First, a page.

Correction: An earlier version of this editorial misspelled Donald F. McGahn’s name. This version has been updated.

DYSFUNCTION AND conflict continue to roil the Federal Election Commission (FEC), where Republican commissioners hope to exploit their short-term majority and pass wrongheaded changes to the agency’s rules.

This summer, Vice Chairman Donald F. McGahn and two other Republican commissioners proposed barring the FEC’s general counsel, when judging whether to pursue an enforcement matter, from consulting publicly available information without commission approval. This would prohibit the FEC staff from using Google, Facebook or a newspaper to look into a possible violation of campaign finance laws without prior approval. The proposal would also limit the FEC’s ability to share information with the Justice Department.

Commissioner Cynthia L. Bauerly’s departure in February left Democrats on the commission outnumbered. Though new commissioners have been nominated and await confirmation, the Republicans are demanding that FEC Chairman Ellen Weintraub, a Democrat, put consideration of the proposal on the agenda of this month’s meeting.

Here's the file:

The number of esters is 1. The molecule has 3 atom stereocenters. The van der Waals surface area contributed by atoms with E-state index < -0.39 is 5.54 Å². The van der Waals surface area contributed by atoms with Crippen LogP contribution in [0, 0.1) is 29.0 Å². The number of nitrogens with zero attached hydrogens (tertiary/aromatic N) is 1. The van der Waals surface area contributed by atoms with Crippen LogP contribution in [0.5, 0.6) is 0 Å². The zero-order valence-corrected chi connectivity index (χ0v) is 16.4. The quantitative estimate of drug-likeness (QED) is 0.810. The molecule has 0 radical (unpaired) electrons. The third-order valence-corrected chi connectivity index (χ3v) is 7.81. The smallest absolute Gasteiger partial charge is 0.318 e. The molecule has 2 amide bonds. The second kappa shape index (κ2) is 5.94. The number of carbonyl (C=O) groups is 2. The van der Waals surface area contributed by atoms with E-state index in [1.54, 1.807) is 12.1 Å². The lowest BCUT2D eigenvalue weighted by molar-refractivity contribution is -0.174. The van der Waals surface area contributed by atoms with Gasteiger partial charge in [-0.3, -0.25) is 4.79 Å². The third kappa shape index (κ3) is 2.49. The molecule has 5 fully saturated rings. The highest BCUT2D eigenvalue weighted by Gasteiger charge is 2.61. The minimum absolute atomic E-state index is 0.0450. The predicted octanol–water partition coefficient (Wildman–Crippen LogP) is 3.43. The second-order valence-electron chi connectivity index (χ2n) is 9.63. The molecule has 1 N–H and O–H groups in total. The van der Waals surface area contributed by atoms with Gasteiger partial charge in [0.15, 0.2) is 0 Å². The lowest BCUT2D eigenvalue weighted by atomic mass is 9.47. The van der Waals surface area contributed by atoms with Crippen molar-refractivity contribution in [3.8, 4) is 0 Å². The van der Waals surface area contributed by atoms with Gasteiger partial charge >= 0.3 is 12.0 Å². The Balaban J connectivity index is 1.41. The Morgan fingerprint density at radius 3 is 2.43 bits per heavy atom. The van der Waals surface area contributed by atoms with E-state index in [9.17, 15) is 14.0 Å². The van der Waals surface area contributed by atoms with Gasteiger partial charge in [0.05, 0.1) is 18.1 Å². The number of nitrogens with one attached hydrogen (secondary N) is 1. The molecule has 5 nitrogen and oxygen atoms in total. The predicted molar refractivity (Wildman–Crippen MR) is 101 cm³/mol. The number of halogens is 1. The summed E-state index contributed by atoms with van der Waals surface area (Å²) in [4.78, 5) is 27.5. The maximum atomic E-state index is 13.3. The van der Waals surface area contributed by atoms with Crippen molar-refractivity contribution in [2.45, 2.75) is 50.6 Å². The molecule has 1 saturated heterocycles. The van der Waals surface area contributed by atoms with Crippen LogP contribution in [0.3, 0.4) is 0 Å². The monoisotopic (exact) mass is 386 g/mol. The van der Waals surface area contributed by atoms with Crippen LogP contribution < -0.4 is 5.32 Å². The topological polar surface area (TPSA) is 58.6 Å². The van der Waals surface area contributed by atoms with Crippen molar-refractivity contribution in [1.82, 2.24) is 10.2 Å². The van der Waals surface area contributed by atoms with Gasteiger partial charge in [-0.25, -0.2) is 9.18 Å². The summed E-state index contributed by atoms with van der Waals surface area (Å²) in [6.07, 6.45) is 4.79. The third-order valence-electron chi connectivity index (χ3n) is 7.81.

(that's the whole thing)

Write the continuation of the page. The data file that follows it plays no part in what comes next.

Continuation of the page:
Last week, House Administration Committee Chairman Candice Miller (R-Mich.) joined them. “When a federal agency keeps its enforcement policies and procedures secret or makes them difficult to understand, it increases the opportunity for abuse by its employees — abuse that has very real consequences for the Americans subject to its power,” Ms. Miller said in a statement, adding, “The revelations of abuse of certain groups by the IRS because of their political beliefs has violated the trust of every American and has diminished their faith in the government.”

Ms. Miller’s comments and similar ones from Republican commissioners distract from what they are truly after: a slim window of time in which to ram through policies betraying the authors’ suspicions of the need for an election commission at all. The fact that the proposed changes, agenda meetings and other documents are posted on the FEC’s Web site counters Republicans’ distorted assertion that FEC policies are not transparent. What is transparent, though, is that an ideological feud has paralyzed the agency.

In response to Ms. Miller’s statement, Ms. Weintraub said, “In my view, it would be highly inappropriate for the Commission to take precipitous action on a matter of this importance without giving our new colleagues the opportunity to participate.” Facing pressure and public criticism, she should remain firm. The agenda items should not be considered until the commission is operating at full capacity.